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In this lesson, students compare ratios using tables and in contexts. Students are encouraged to compare ratios by finding equivalent ratios, by reasoning about numerators and denominators, and also by finding ratios with numerators or denominators of 1. Questions related to this latter idea are previews of understanding unit rates and why unit rates are helpful when making comparisons. In Module 2, students work on decimal operation fluency.

Module 1 Video

In this video, we present a mathematical context for comparing ratios and one context in which ratio comparisons can be meaningful in the real world—when comparing the “crowdedness” of cities. This ratio is called population density.

Module 2 Video (1 of 2)

In this video, we present a simple example of addition of decimals using the standard algorithm. The example shows estimation of the sum before the solution.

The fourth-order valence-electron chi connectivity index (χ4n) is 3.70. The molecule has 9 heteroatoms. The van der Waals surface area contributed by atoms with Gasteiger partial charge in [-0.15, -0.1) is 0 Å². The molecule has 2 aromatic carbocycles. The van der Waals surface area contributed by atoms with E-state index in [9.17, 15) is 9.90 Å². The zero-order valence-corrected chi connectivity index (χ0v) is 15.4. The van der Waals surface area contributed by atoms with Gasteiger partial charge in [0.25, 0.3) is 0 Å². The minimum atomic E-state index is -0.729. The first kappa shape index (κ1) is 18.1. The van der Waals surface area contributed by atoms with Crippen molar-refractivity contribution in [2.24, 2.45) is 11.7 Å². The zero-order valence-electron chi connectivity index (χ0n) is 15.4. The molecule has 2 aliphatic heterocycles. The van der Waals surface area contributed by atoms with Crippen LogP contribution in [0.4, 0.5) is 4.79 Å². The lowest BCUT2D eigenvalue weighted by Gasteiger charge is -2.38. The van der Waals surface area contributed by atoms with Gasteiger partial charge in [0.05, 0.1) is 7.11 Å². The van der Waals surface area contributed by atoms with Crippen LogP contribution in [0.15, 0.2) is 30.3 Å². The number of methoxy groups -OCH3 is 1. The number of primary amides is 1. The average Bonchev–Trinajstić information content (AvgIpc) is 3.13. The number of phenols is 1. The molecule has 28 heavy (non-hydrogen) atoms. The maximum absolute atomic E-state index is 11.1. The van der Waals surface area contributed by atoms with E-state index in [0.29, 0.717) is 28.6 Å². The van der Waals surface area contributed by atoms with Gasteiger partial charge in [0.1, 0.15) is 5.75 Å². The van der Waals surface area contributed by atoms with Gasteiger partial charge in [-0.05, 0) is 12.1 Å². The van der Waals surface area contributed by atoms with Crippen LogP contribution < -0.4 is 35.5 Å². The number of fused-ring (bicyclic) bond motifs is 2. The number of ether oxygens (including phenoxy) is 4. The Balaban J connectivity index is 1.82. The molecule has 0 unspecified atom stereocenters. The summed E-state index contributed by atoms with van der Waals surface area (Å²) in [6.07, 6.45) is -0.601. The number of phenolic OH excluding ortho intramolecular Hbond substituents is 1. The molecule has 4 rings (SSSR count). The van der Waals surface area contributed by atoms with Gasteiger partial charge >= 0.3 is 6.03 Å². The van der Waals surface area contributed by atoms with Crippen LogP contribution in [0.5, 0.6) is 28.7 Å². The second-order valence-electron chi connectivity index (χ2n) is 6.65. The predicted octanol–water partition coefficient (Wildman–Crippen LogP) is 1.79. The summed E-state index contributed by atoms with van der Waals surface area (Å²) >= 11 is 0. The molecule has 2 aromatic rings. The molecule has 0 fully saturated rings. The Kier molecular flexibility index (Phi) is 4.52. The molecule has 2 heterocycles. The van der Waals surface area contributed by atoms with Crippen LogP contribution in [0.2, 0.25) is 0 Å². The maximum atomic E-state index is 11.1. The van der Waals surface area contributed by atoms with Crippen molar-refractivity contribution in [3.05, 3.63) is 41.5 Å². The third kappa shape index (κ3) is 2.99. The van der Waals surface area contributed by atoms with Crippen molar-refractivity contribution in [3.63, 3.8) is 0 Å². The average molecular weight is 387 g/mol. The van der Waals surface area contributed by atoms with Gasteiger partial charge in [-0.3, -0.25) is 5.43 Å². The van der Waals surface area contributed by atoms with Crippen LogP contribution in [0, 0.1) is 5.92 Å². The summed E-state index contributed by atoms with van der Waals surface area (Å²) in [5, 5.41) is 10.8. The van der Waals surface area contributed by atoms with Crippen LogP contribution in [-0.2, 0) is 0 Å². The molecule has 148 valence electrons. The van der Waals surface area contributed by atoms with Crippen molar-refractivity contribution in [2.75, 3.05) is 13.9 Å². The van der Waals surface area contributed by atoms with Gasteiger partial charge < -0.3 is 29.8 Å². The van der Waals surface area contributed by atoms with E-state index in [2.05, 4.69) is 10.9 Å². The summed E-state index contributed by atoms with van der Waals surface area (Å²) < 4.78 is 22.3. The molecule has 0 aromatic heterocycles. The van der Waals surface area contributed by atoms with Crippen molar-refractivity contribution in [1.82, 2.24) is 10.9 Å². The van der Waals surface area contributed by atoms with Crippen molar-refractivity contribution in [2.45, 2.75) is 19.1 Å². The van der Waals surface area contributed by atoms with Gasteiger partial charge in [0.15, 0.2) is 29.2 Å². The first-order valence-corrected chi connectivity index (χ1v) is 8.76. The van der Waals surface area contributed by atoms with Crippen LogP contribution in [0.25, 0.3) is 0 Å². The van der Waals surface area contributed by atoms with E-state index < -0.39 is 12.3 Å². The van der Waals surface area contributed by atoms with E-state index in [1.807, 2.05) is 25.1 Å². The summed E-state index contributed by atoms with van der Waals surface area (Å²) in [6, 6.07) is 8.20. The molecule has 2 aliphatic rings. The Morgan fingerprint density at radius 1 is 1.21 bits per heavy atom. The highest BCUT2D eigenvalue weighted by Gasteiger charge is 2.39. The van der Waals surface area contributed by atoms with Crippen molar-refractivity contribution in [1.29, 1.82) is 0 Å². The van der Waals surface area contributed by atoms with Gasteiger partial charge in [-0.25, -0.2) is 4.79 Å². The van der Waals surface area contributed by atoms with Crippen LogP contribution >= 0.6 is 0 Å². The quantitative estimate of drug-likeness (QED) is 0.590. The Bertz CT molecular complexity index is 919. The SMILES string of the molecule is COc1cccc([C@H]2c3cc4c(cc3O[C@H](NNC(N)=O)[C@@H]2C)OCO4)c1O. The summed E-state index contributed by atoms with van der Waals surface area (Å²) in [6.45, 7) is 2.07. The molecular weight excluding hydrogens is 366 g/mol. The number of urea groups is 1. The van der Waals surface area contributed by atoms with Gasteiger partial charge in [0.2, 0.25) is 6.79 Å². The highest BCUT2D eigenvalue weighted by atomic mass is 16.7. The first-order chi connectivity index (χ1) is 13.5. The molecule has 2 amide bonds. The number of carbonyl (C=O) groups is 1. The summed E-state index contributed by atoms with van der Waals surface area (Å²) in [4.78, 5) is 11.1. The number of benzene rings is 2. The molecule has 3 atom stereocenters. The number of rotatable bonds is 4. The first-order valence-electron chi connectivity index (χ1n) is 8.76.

Module 2 Video (2 of 2)

In this video, students are shown a technique for subtracting with decimals that are close to whole numbersâ€”subtract both numbers by the amount required to get one of the decimals just below the whole number (so that it has a lot of 9s digits).

FrootShoot

FrootShoot is a fluency and reasoning game designed specifically for students working on skills and concepts related to comparing ratios. Go here (link) to find the game.

How to Play: Type in numbers (one- or two-digit) in the boxes to form a ratio and then click ZAP to try to shoot the fruit. Adjust your shots based on the leftover laser streams. Try to get higher and higher scores before the time runs out!

This game provides a connection for students to plotting ratios on the coordinate plane as well as to understanding the slope ratio. Allow students time to play the game on their own (they can click to stop the clock if they would like to).

Guide students to understand that greater ratios create steeper lines, and lesser ratios create shallower lines. Increasing the first value of the ratio while leaving the second alone increases the ratio (and thus the steepness). Increasing the second value of the ratio while leaving the first alone decreases the ratio (and makes the line more shallow).